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Chemical nomenclature

Common names – informal names given to compounds before their


composition were known (acetone, formic acid)

Systematic names – reveal the elements present and sometimes also


the arrangement of atoms

Names of cations

Monoatomic cations:

-name of the element plus ion Na+ sodium cation

-when an element can form more than one cation – use the oxidation number –
(the charge of the cation) – a Roman numeral in parentheses following the name
of the element Cu+ copper (I), Cu2+ copper (II)

Older systems – suffix – ous for lower charges – ic for higher charges
Iron (II) – ferrous ion iron (III) – ferric ion
Names of anions

Monoatomic anions – stem of the name of element and suffix –ide


Cl- chloride ion O2- oxide ion S2- sulfide ion
I- iodide ion Br- bromide ion F- fluoride ion

Polyatomic oxoanions

– if only one oxoanion of an element exists suffix –ate


CO32- carbonate ion

- two types of oxoanions exist:


Ion with larger number of O atoms – suffix –ate NO3- nitrate
Ion with smaller number of O atoms – suffix –ite NO2- nitrite

-more than two types of oxoanions


smallest no. of O atom – prefix –hypo to the –ite form
ClO- hypochlorite
largest no. of O atoms – prefix -per added to –ate form
ClO4- perchlorate
Hydrogen present – name begins with hydrogen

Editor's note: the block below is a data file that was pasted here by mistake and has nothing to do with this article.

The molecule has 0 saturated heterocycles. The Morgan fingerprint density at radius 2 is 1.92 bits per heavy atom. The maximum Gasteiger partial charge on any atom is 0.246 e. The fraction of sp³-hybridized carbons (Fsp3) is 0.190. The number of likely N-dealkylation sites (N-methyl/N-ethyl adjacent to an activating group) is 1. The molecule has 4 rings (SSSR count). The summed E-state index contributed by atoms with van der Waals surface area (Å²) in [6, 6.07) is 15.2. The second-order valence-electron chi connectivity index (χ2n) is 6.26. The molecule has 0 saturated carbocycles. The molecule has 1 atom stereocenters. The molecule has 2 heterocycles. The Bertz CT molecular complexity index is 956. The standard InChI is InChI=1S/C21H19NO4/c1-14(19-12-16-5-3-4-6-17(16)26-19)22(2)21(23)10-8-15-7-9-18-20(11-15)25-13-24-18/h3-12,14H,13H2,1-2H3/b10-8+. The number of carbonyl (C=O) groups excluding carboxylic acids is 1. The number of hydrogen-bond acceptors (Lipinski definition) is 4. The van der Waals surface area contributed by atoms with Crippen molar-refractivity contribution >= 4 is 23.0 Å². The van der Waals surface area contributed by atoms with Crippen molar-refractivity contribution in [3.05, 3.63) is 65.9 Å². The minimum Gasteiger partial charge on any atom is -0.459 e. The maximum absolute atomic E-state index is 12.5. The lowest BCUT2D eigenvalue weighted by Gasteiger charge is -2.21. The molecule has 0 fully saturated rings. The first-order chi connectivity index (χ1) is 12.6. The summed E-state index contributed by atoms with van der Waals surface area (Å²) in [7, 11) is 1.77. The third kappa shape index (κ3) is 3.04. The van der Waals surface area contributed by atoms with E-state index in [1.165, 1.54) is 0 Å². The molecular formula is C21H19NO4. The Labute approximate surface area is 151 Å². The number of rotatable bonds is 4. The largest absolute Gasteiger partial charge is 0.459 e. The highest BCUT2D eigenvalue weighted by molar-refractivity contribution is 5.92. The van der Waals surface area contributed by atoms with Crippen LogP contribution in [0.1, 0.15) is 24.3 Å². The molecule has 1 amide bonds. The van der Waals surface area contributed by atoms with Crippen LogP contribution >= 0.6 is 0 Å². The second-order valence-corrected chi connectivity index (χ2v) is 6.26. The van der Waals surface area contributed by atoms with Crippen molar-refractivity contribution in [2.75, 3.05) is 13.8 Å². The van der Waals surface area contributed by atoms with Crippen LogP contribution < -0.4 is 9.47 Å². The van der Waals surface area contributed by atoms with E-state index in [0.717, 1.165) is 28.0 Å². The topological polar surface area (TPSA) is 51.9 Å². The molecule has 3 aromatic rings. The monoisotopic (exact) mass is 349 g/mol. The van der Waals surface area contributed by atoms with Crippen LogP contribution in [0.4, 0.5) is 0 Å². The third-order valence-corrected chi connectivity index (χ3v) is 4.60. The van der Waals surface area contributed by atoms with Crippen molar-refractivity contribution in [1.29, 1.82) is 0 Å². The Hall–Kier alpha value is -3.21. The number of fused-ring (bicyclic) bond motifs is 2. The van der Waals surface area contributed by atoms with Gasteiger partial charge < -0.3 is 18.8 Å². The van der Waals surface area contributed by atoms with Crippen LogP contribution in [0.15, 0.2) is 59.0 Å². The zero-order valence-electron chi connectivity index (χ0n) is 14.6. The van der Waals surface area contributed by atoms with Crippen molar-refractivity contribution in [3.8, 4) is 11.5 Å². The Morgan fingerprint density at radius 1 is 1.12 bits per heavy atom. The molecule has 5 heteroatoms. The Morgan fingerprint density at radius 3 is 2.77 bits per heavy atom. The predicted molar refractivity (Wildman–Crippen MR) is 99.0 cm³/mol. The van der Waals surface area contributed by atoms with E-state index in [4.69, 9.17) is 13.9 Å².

HS- hydrogen sulfide HCO3- hydrogen carbonate

Older system: anion with hydrogen –prefix –bi HCO3- bicarbonate

Two hydrogens present –dihydrogen anion


H2PO4- dihydrogen phosphate

Problems F31
Ionic compounds

First – name of the cation, next – name of the anion

add the oxidation number of a cation if more than one charge possible

NaCl sodium chloride NH4NO3 ammonium nitrate

CoCl2 (has Co2+) cobalt (II) chloride


CoCl3 (has Co3+) cobalt (III) chloride

Hydrates – crystals of ionic compounds with a definite number


of molecules of water
CuSO4 x 5H2O copper (II) sulfate pentahydrate

(Formula unit consists of 1 CuSO4 and 5H2O)

No water molecules - CuSO4 anhydrous copper (II) sulfate


Example D.1
Inorganic molecular compounds
- use Greek prefixes to indicate the number of atoms present
- element more to the right – second in the name with suffix –ide
-if both elements in the same group, the lower one is named first (SO2)

PCl3 phosphorus trichloride


CO carbon monoxide (exception to the rule)
NO2 nitrogen dioxide
N2O dinitrogen oxide

Phosphorus oxides: P treated as a metal


P4O6 phosphorus (III) oxide (P3+)4(O2-)6

For compounds with hydrogen and nonmetal – hydrogen is written first

HCl hydrogen chloride or prefix –hydro and suffix –ic


hydrochloric acid (if HCl in water)

H S hydrogen sulfide or hydrosulfuric acid


Oxoacid – an acidic molecular compound that contains oxygen

Oxoanion – formed by removal of hydrogen from oxoacid

-ic oxoacids -- -ate oxoanions


-ous oxoacids -- -ite oxoanions

Sulfuric acid (H2SO4) – sulfate ion (SO42-)


Sulfurous acid (H2SO3) – sulfite ion (SO32-)
Organic compounds
Hydrocarbons – compounds of hydrogen and carbon

Alkanes – hydrocarbons with single bonds


Alkenes – hydrocarbons with carbon-carbon double bonds

Aromatic hydrocarbons - benzene


An alcohol – contains –OH group

A carboxylic acid – contains –COOH group


A haloalkane – an alkane in which one or more hydrogen atoms
have been replaced by halogen atoms